Australia has joined forces with the U.S and Japan for a huge trilateral exercise that is being held in the Indo-Pacific region over the coming months. The collaboration brings together the Australian Defense Forces, U.S. Navy, U.S. Air Force, and the Japan Maritime Self-Defense Force, which are engaged in the regional deployment.

The Royal Australian Air Force (RAAF) has dispatched an impressive fleet of fighters, tankers, and an airborne early warning aircraft to Andersen Air Force Base, on the U.S. Pacific island of Guam, as part of the Regional Presence Deployment. This particular phase of the activities runs from July 21 to August 2. The series of events are designed to act as a clear example of how the U.S. is partnering with regional allies amid concerns over security in the Indo-Pacific area, including the South China Sea.

More than 150 RAAF personnel deployed to Andersen AFB as part of a series of training events originally unveiled by Australian Defence Minister Linda Reynolds in early July. The RAAF Air Task Unit on Guam includes F/A-18A Hornets from No. 77 Squadron, EA-18G Growlers from No. 6 Squadron, an E-7A Wedgetail airborne early warning and control aircraft from No. 2 Squadron, and KC-30A Multi-Role Tanker Transports (MRTTs) that will collectively conduct advanced air-sea integration drills with maritime forces.

Australian and Japanese naval flotillas joined the U.S. Navy’s Nimitz class aircraft carrier USS Ronald Reagan (CVN-76) and her associated Carrier Strike Group in the Philippine Sea on July 19. It marked the start of the joint exercises that are taking place throughout Southeast Asia and will later move on to Hawaii. Australia and Japan both share long-standing alliances with the U.S. and this year marks the 60th anniversary of the treaty of mutual cooperation and security between America and Japan.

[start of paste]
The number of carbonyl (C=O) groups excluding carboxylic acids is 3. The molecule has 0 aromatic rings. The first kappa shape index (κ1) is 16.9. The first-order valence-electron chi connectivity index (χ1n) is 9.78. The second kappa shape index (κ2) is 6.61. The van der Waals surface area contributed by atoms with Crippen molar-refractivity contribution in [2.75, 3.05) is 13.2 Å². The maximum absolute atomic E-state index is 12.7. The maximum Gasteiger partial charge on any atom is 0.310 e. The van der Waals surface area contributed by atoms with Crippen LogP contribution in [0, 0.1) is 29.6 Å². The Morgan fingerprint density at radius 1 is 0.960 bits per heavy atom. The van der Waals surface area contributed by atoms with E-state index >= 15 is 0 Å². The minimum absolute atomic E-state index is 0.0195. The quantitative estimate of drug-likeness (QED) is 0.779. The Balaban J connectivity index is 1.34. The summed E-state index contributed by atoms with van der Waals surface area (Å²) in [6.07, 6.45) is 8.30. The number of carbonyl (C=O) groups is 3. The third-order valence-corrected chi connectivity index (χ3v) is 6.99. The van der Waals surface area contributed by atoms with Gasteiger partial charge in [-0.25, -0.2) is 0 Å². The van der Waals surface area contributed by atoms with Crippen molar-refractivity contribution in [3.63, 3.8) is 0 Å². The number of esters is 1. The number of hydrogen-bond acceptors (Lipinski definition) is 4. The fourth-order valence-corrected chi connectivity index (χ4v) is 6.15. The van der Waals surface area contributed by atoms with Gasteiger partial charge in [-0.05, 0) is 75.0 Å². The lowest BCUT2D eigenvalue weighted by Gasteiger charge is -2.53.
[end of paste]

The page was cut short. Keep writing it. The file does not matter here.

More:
Complementing the land-based air power, the Royal Australian Navy involvement includes the first-in-class amphibious assault ship HMAS Canberra, along with first-in-class destroyer HMAS Hobart, the Anzac class frigate HMAS Arunta, and fleet replenishment ship HMAS Sirius. The Japan Maritime Self-Defense Force (JMSDF) involvement is based around the Akizuki class destroyer JS Teruzuki. “The experience in this exercise will give us tactical and operational advantages and make our friendships stronger, in addition to our regular joint exercises with both like-minded navies,” commented Capt Sakano Yusuke of the JMSDF...


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Re: International Naval News & Discussion